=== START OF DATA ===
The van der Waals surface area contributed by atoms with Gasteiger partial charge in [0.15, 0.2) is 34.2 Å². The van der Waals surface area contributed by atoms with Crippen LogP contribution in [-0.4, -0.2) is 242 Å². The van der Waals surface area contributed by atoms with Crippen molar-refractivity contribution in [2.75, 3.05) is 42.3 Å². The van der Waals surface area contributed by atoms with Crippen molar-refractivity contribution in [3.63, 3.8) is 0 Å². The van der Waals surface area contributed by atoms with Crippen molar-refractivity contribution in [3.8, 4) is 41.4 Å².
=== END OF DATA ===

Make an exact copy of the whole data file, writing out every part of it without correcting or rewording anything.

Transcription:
The van der Waals surface area contributed by atoms with Gasteiger partial charge in [0.15, 0.2) is 34.2 Å². The van der Waals surface area contributed by atoms with Crippen LogP contribution in [-0.4, -0.2) is 242 Å². The van der Waals surface area contributed by atoms with Crippen molar-refractivity contribution in [2.75, 3.05) is 42.3 Å². The van der Waals surface area contributed by atoms with Crippen molar-refractivity contribution in [3.63, 3.8) is 0 Å². The van der Waals surface area contributed by atoms with Crippen molar-refractivity contribution in [3.8, 4) is 41.4 Å².